Dave and Halga Phillips of Red Deer show off their collection of pins in their home. They have never missed an opportunity to trade pins at the Brier since 1984.

Forget buttons, these curlers are all about the pins

Dave and Halga Phillips of Red Deer have been collecting bonspiel pins for over 30 years. Their basement walls are covered with frames heavy with thousands of shining, tiny pins. More of the metal emblems from curling

Dave and Halga Phillips of Red Deer have been collecting bonspiel pins for over 30 years.

Their basement walls are covered with frames heavy with thousands of shining, tiny pins. More of the metal emblems from curling championships over the past hundred years sit on Dave’s desk, ready to be scanned and documented for his files, and in boxes, carefully wrapped in towels, on the floor.

“We’re creeping up on 10,000 pins in our collection,” said Dave, 75, a retired military field engineer.

“It’s not a big collection by any means but it’s something fun to do, keeps us involved in the curling world.”

“And it’s something we can do together,” added Halga, 74.

The couple were avid curlers when they were younger. Dave’s first time throwing rocks was as a young teenager in his hometown of Truro, N.S.

Halga’s came later when they were living in Valcartier, Que., in the early 1970s and she attended so many of Dave’s games, she decided it was time to glide out onto the rink herself.

“It was a great way to pick up French fast, too … I went on to be on the team that won the Quebec bonspiel one year in Quebec City,” she said.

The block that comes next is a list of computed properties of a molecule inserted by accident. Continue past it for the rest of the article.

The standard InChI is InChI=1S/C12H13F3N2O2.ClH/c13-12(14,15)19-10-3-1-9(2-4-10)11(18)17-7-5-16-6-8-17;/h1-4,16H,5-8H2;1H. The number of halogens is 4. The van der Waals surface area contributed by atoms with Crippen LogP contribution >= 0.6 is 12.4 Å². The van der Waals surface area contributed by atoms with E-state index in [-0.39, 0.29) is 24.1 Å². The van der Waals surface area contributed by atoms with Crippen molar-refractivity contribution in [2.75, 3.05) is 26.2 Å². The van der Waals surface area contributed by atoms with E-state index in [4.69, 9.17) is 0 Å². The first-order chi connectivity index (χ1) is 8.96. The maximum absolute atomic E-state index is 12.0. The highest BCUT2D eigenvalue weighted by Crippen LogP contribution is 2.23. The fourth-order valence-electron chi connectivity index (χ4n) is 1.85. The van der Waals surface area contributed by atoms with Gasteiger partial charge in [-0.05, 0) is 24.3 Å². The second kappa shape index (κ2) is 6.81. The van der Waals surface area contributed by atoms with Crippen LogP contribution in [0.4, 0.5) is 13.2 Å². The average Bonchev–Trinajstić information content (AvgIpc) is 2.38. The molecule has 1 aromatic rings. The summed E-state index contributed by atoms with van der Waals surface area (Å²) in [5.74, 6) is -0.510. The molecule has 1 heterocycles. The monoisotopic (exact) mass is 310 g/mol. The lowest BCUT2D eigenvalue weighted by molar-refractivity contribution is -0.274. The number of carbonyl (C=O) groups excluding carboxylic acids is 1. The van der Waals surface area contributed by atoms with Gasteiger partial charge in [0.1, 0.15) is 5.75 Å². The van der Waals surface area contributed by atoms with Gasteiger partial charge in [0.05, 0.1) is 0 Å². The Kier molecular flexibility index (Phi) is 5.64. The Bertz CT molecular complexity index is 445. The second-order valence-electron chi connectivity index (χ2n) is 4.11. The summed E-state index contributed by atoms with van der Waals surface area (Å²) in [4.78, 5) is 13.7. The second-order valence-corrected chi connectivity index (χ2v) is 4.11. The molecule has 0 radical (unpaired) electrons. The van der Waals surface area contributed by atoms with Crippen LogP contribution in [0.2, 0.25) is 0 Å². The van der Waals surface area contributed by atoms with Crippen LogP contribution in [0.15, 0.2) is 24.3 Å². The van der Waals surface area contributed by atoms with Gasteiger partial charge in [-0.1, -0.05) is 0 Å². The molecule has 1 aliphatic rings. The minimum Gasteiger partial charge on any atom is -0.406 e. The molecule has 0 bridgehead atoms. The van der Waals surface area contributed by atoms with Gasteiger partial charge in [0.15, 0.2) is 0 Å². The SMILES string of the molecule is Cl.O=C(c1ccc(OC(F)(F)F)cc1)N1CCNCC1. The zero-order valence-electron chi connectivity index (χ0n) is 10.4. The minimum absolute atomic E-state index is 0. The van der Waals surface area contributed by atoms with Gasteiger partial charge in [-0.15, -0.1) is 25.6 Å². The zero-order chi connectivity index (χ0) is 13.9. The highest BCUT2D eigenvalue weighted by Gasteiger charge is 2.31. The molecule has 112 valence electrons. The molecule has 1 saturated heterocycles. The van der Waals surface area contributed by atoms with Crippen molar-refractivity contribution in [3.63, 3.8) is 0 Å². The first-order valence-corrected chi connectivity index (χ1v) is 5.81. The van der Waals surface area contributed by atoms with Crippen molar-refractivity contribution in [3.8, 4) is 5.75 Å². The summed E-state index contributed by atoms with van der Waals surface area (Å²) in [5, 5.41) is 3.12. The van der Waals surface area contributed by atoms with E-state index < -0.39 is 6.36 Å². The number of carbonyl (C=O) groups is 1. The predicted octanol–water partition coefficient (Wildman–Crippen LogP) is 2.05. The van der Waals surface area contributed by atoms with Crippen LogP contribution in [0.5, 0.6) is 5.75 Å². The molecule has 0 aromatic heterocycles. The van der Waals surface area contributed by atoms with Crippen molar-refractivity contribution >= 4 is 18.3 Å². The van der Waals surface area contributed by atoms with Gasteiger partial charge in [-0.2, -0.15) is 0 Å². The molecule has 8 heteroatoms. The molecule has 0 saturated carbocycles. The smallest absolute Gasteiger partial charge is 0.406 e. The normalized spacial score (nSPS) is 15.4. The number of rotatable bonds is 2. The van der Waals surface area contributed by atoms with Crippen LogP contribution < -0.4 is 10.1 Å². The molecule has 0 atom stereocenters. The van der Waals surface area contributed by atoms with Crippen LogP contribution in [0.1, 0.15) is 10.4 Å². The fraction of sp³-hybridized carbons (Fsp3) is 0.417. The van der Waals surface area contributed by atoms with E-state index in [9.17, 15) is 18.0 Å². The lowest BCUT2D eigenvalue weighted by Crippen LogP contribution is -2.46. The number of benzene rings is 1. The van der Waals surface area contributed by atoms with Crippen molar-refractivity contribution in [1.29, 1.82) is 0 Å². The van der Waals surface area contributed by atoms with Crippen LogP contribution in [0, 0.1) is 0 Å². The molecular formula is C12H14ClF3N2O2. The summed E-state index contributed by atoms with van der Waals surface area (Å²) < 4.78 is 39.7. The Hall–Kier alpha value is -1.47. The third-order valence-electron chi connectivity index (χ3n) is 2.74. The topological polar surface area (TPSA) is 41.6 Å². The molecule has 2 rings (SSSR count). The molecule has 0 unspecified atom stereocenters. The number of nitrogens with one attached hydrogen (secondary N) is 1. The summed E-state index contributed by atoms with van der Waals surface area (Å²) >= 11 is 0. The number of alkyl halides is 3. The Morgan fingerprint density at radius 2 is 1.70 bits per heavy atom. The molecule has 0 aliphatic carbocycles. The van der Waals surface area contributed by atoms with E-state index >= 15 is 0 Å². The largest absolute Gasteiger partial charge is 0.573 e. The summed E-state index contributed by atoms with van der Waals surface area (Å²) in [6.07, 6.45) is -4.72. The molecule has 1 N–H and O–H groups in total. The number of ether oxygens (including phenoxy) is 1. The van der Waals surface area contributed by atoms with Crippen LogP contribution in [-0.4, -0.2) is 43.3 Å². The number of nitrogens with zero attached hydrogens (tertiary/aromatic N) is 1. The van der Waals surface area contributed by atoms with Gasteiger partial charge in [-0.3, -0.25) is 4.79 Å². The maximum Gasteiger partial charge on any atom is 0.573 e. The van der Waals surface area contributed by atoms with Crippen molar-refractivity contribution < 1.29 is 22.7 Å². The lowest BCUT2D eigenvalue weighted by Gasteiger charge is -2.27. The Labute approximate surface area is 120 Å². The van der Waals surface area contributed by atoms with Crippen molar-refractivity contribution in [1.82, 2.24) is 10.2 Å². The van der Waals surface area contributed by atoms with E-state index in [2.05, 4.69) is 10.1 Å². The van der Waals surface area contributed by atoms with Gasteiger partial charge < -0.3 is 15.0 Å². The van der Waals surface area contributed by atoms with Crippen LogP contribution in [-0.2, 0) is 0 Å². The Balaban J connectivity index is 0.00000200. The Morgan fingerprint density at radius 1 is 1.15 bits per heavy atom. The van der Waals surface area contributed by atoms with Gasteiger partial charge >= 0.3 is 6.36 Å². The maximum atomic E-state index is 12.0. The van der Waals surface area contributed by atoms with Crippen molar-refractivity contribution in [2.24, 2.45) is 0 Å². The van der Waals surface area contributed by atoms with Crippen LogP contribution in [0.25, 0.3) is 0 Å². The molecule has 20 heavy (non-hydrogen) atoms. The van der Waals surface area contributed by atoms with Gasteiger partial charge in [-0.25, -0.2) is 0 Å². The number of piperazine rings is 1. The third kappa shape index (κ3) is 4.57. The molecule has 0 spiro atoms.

The long-standing tradition of pin collecting and pin trading at bonspiels was picked up when Dave was stationed in Germany from 1977 to 1981.

“When you went curling against anyone in Europe, you always took a curling pin from your club and exchanged it with your opposition, shook hands and started your game. So the next thing you know, we were collecting them,” Dave said.

They belonged to the Rhine Valley Curling Club during those years and made up a new trader pin every year, something they’d never come across before.

They really starting pin collecting in 1984 when they returned to Canada.

“We attended the Brier in Victoria that year and I took 250 pins from my curling club in Chilliwack and traded them all.”

They haven’t missed a Brier, the annual Canadian men’s curling championship, since that year and have been to 26 Scotties Tournament of Hearts, the women’s counterpart, as well.

Next month, they will both be volunteering in Saint John, N.B., for the World Women’s Curling Championship and in Kamloops for the Brier.

Today, to continue adding to his collection, Dave takes about 800 of the pins he doesn’t want to various curling events throughout the year to trade them with other “pinheads.”

“I take the whole works, about 34 pounds of them in a suitcase. … I don’t sell them. I just trade pin for pin,” Dave said. “Most of the time I give them away actually, because a lot of the time people will tell me they have all these pins at home and they just give them to me. I sort them, take the ones I need and mail off others to traders.”

His collections stay at home during these trips but he hopes one day to show them off to the public.

“For me, it’s an activity that keeps my memory very active as I get older,” Dave said.

“You meet so many people pin trading, too, and we’re able to stay in touch with the curling world,” added Halga.

“It’s really like a reunion every time,” Dave said. “It’s a good geography lesson, too, because you can find out where each pin is from.”

Dave’s special pins are those in his Quebec International Bonspiel collection, made by Burkes in the early years, he said.

“They’re just very attractive. As well as my Strathcona Cup ones; the first one in that set is from 1909.”

The couple are not sure what will become of their collection down the road, as their sons and grandchildren are not overly interested in taking it on.

“Maybe it will end up on the walls of a curling hall or sports museum somewhere,” Dave said.


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